The moment came… I knew I finally had to call ‘TIME,’ I finally had to say… ‘NO.‘
I’m pretty sure my life is not too dissimilar to many of yours. I have family and friends, I have a career, a home and dogs. I have an illness. I have meals to cook and bills to pay but for a while I’ve been really struggling. The daily grind had become harder. Pain and fatigue had been eating away at the passion within me. My motivation had dwindled. For someone who is a ‘glass half full’ person, I found this difficult to cope with!
So after a lot of deliberating, I had to face my employer and I had to do something very difficult. I had to admit that I could not… just simply could not, return to work. I know it must have looked strange after two months of Summer holidays with plenty of time to recharge but my health finally shouted loud, and long enough and against my will I was forced to listen…My body told me I could not give what I had not got. I needed to call ‘TIME.’
Now almost five weeks on and I’m beginning to feel a little better. Better still I’m finally beginning to learn from the whole experience.
I thought you might be interested in some of the insights I’ve gained…
I’ve had to learn to listen to my body. You can only ill treat it and ignore it’s cries for so long.
I’ve had to learn to respect my body by giving it the time out and rest that it needs.
I’ve had to learn to speak up for myself, admitting that I could not commit to what was expected of me, was very difficult.
I’ve had to learn to let go of the pretence. For almost 20 years I’ve pretended to be something I’m not. I’ve pretended to be well but in fact I’ve got an illness that impacts and restricts every part of my daily life. It took courage to overcome my fear of being seen as a failure.
I’ve had to fight for my rights to illness benefit even after presenting certificates from my GP but I contained my emotions and focused on the issue; my financial stability.
I’ve had to withstand the pressure of enquiries about when I expected to be fit enough to return to work. I chose not to see this as bullying but instead as an administrative timetabling issues.
I’ve had to find the strength to say no initially but harder still I’ve had to find the strength to accept myself for saying no and for slowing down. Finding peace for myself within that decision was probably the most difficult hurdle I had to overcome. Thank you Dr.Andrea at Thriving Under Pressure for your timely post and comment. The Paradox of Strength
I’ve had to silence the self-doubt that comes with an invisible illness because for example, you might have seen me out for a twenty minute walk and heck, I look well. I’ve had to remind myself that you won’t see my post exercise malaise or feel the pain the next two hours or entire evening will bring.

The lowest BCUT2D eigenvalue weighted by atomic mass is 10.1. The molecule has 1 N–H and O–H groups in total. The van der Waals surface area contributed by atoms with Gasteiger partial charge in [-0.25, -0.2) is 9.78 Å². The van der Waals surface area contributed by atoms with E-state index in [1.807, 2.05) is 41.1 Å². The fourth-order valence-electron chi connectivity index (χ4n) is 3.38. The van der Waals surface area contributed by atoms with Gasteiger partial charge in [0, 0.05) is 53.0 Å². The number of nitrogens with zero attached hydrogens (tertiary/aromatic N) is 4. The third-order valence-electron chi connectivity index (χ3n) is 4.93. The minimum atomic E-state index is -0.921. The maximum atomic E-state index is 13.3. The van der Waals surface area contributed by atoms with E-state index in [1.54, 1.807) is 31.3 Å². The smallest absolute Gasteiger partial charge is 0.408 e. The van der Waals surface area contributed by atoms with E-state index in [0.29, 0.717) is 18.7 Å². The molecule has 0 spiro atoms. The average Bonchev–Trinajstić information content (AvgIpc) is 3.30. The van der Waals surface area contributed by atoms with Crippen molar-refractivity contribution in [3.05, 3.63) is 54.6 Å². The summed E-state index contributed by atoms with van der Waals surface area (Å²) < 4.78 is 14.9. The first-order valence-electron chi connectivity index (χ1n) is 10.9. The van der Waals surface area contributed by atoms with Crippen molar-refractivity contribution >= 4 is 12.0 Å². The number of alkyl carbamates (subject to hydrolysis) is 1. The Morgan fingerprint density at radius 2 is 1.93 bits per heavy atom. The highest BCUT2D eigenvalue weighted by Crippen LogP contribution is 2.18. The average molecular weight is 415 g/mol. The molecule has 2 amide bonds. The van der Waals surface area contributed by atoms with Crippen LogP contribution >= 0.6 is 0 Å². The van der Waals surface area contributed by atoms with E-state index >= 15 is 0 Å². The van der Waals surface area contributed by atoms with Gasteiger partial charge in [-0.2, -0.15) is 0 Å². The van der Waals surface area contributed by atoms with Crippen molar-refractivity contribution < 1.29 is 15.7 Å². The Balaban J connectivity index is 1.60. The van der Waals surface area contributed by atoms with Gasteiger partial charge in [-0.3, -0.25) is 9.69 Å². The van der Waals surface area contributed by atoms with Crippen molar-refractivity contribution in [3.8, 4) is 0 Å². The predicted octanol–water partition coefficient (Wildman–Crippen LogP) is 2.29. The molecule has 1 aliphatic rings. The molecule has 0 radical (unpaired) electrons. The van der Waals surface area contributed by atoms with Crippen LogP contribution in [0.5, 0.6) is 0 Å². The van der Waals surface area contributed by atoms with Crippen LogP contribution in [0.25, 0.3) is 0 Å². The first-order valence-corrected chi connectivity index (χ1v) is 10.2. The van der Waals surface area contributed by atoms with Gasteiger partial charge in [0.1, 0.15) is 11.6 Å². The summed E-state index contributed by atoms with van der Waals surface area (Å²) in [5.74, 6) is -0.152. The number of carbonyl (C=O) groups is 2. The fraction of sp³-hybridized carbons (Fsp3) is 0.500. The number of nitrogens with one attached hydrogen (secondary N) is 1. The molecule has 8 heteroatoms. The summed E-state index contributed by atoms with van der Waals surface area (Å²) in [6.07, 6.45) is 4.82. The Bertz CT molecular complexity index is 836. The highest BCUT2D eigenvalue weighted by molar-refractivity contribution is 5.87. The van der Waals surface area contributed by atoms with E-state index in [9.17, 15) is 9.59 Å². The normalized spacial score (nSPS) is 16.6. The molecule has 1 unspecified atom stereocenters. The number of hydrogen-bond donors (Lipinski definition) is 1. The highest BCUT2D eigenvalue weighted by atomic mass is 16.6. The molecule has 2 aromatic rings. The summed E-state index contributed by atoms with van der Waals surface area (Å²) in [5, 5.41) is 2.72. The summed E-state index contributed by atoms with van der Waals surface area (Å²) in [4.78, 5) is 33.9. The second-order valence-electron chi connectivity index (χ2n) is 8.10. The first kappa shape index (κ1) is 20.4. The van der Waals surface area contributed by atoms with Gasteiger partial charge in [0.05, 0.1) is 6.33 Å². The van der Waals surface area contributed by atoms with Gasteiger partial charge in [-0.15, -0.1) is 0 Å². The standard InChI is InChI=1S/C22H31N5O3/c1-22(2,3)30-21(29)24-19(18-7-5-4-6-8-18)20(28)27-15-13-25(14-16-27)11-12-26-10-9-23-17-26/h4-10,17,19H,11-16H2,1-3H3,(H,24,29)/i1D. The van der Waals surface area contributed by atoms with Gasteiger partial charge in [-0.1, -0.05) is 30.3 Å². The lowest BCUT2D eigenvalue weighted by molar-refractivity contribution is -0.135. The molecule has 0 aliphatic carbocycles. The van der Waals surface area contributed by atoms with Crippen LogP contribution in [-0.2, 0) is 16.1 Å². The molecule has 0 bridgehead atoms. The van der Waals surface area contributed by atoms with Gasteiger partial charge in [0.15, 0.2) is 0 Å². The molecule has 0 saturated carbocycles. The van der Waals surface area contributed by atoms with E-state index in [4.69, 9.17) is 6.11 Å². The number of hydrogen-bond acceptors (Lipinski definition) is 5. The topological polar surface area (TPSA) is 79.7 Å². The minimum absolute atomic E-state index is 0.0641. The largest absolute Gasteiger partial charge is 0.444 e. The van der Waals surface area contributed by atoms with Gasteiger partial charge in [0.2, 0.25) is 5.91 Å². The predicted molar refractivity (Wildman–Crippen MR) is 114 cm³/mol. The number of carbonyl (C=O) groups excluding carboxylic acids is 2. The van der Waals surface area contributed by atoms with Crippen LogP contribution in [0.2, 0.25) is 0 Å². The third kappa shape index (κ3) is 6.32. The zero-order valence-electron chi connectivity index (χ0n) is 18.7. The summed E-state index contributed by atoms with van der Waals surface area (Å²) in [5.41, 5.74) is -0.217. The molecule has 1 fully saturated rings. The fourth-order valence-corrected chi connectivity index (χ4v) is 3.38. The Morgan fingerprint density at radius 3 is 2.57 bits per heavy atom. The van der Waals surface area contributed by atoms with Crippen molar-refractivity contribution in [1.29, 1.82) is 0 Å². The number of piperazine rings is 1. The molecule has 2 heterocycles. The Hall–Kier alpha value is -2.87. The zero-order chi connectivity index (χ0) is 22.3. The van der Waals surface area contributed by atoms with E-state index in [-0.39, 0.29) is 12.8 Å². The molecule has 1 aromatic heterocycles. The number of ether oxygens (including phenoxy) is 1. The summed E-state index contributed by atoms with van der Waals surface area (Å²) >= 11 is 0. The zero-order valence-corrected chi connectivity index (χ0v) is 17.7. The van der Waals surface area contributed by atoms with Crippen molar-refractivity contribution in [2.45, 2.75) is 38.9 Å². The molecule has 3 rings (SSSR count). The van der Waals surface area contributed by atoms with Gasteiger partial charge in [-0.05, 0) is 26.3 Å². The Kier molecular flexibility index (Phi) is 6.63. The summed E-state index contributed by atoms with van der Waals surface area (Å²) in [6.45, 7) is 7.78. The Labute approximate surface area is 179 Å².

I’ve had to do battle between exhaustion and isolation and try to make peace with these two evils. Read about that battle here.
I’ve had to learn to let go, trusting that the things I don’t reach on are not necessarily vital things and that the people I don’t reach on will understand and not cut our connections.
I’ve had to learn that life goes on without me, my role can easily be covered by another healthier body and I’ve had to work hard to accept the lack of enquiries as to my wellbeing from my employer and not engage in predictive thinking where your inner voice wants you to believe it’s because you are easily replaced.
I’ve had to ask myself “who am I” without my job, without my students and colleagues and I’ve acknowledged that I need people in my life but I’ve also acknowledged that you can be alone in a crowd. Thank you Dutch for your insightful comments and shared quotes. Dutch @ onthepathleasttraveled
I’ve had to learn that I don’t need to travel this road alone. I’ve done that for 20 years too long. Now I need support with this illness and I’ve already learned a lot about CFS/fibro in the last week or two and I’m hoping to come to understand it and myself a little bit more. Thanks Jennifer @ Tea with Jennifer for a lightbulb moment…Knowing your bodies capacity
Saying ‘No’ meant I stepped into the unknown. It was a sign that I was finally unable to contain my vulnerability, and that was scary territory for me. I used to be able to manage my CFS/fibro and hide my vulnerability. By calling ‘TIME” and finally saying STOP – FULL STOP, I have learned a lot and now I am stronger than I was. I have regained some motivation and the passion is returning. Also, the cat is out of the bag… I no longer have a hidden illness. I am Marie with CFS/fibro and if my life has to change as a result then I say, bring it on!
Thanks for taking time to visit and please feel free to share your thoughts. I will reply to your comments as quickly as I can.
Have you had similar struggles? Have you hidden behind a mask? Have you like me, been afraid of being a failure?
How do you bring passion back into your life?